“My Father Always Told Me That I Sounded Like A Crocodile And I Was A Horrible Singer!” Jackie Chandiru Confesses.

Jackie Chandiru said her father, Felix Eyaa, used to mock her voice when she was still young. “My dad always told me I sounded like a crocodile… my dad was a bully,” she said in an interview. “He liked teasing me a lot.”

Whether what her did helped Jackie Chandiru or not is up to you to decide, but what’s for sure is that she’s had a mark on the Ugandan music industry.

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Born to Felix Eyaa and Josephine Ayaa on September 13, 1984 (TBC) at Nsambya Hospital,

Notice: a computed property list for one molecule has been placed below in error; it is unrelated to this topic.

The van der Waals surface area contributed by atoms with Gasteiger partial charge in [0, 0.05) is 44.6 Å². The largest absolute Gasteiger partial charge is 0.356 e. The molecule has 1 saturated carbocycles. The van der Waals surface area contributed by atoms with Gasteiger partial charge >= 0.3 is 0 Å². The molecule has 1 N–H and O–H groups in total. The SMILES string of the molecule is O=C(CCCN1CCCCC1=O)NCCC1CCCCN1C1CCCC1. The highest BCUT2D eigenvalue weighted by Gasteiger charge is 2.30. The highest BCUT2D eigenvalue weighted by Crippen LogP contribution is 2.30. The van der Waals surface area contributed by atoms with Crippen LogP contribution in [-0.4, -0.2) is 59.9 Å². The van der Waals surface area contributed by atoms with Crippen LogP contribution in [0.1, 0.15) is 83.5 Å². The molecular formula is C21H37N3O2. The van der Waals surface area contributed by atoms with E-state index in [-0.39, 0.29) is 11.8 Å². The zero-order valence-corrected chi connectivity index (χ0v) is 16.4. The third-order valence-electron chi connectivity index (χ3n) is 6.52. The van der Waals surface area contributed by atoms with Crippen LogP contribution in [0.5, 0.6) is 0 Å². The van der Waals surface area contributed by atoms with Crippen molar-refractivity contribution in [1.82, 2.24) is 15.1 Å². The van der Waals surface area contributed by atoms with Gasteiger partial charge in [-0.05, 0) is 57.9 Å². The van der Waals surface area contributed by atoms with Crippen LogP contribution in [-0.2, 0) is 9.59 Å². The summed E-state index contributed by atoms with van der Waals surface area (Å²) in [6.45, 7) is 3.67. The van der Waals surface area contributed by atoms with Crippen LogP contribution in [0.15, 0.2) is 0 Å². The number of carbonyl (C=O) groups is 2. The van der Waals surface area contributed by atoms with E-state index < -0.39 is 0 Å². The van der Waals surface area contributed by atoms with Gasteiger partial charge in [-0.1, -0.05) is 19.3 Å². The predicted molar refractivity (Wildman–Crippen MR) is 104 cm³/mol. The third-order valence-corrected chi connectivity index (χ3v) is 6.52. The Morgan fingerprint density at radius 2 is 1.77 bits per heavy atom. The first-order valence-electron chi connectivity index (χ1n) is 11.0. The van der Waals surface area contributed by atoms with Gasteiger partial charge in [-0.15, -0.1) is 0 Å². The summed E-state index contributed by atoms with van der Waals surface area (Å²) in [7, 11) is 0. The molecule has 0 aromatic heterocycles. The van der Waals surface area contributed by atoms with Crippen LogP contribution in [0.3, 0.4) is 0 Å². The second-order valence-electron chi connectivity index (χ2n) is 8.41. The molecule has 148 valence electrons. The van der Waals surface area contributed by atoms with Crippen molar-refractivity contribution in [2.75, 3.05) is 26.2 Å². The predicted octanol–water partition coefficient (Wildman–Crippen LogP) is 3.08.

Chandiru went to Lugogo Nursery School and Nakasero Primary School before joining Nabisunsa Girls Secondary School in O-Level.

She left for Vienna College Namugongo in A-Level after which she joined Makerere University to study Industrial Fine Art.

Jackie was singing as young as early as five years of age though she started performing on stage when she joined A-Level. She was both a singer and a dancer.

At Nabisunsa, she was the president of the drama club.

Professional music started when she participated in the TV show Coca-Cola Popstars which led to the formation of Blu*3 in 2004. Steve Jean, whom she always admired, would become the manager of the group that comprised of her, Lilian Mbabazi and Cindy.

In 2004 they recorded their first album dubbed ‘Hitaji’, which had hit singles like ‘Hitaji’, ‘Frisky’ and ‘Tomalaako’.

Cindy was fired from the group in 2008 while on a trip to Spain and Mbabazi and Chandiru replaced her with Mya Baganda.

In 2010, the group permanently broke up and each went for a solo career.


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